Oklahoma's Right to Work Anniversary -- A Success Story!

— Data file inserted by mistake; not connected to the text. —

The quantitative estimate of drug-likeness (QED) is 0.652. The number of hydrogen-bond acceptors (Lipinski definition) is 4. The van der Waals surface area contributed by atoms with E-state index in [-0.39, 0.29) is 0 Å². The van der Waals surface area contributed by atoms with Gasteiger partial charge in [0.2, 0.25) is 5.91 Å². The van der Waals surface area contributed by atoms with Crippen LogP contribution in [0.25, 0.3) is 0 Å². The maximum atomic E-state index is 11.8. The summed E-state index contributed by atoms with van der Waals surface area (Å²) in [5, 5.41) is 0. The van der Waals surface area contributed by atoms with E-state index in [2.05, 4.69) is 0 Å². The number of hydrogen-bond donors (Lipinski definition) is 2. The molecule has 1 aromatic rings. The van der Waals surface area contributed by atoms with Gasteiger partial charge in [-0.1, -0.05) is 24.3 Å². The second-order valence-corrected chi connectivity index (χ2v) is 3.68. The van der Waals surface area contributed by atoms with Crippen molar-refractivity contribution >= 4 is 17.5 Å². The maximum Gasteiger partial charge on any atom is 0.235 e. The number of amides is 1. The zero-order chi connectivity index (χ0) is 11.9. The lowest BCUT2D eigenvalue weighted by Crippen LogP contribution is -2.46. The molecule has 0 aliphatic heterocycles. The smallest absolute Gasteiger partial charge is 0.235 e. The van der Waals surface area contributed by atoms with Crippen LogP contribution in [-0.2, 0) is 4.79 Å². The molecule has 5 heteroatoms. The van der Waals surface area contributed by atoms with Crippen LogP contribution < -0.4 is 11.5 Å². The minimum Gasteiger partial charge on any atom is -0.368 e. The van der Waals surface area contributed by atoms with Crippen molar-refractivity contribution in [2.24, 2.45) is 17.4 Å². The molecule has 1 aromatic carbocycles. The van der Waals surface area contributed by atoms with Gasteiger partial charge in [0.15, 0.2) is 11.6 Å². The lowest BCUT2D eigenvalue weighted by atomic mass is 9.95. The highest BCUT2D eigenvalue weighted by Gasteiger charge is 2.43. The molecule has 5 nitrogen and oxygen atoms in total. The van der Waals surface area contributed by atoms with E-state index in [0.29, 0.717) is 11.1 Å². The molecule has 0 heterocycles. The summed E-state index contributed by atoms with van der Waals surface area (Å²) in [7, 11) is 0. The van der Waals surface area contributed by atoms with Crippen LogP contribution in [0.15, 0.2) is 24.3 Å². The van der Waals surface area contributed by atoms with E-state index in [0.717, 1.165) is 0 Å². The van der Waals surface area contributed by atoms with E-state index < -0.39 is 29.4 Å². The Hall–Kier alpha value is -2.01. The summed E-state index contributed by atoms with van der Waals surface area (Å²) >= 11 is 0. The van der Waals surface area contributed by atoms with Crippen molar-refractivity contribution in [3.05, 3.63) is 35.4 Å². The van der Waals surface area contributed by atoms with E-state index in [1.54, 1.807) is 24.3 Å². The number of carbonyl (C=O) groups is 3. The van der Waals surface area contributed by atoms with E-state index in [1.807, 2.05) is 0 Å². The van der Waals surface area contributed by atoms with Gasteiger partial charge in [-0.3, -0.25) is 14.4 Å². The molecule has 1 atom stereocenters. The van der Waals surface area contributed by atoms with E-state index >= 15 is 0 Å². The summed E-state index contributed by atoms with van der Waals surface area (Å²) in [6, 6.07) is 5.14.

In 2001, Sooners defied Big Labor by approving a statewide ban on forced union dues. Since its Right to Work law took effect, Oklahoma has become a national leader in private-sector compensation and job growth. Oklahoma Celebrates Right to Work Anniversary -- Sooner Experience Reinforces Case For Federal Forced-Dues Repeal (Source: October 2011 NRTWC Newsletter) On September 25 a decade ago, one of Big Labor's most formidable fear-and-loathing campaigns ever failed when Oklahoma approved a statewide ban on compulsory union dues and fees and thus became the nation's 22nd Right to Work state. Almost immediately, the very union bosses who had been shrilly predicting that a Sooner Right to Work law would swiftly lead to disaster moved to prevent the law from having any impact at all. When the Right to Work law had been in effect just seven weeks, Big Labor lawyers launched an underhanded bid to overturn it. This legal attack kept the law's future under a cloud for an extended period. The state's attorneys and Right to Work attorneys intervening on behalf of several independent-minded workers prevailed in 2003 when the Oklahoma Supreme Court unanimously rejected AFL-CIO union kingpins' demand that it overturn the law. Oklahoma's Private-Sector Compensation Growth Has Far Outpaced U.S. Average "Since Big Labor's legal assault on Oklahomans' Right to Work was thwarted, the state has had one of the strongest economies in the country, as measured by a number of key indicators," said Greg Mourad, vice president of the National Right to Work Committee. "For example, from 2003 to 2010, inflation-adjusted U.S. Commerce Department data show private-sector employer outlays for employee compensation, including wages, salaries, benefits and bonuses, grew by 12.2% in Oklahoma, after adjusting for inflation. "Sooners' real private-sector compensation expanded at a rate more than three-and-a-half times as great as the national average of 3.4%, and faster than in 41 other states." Oklahoma Also a Standout For Job Creation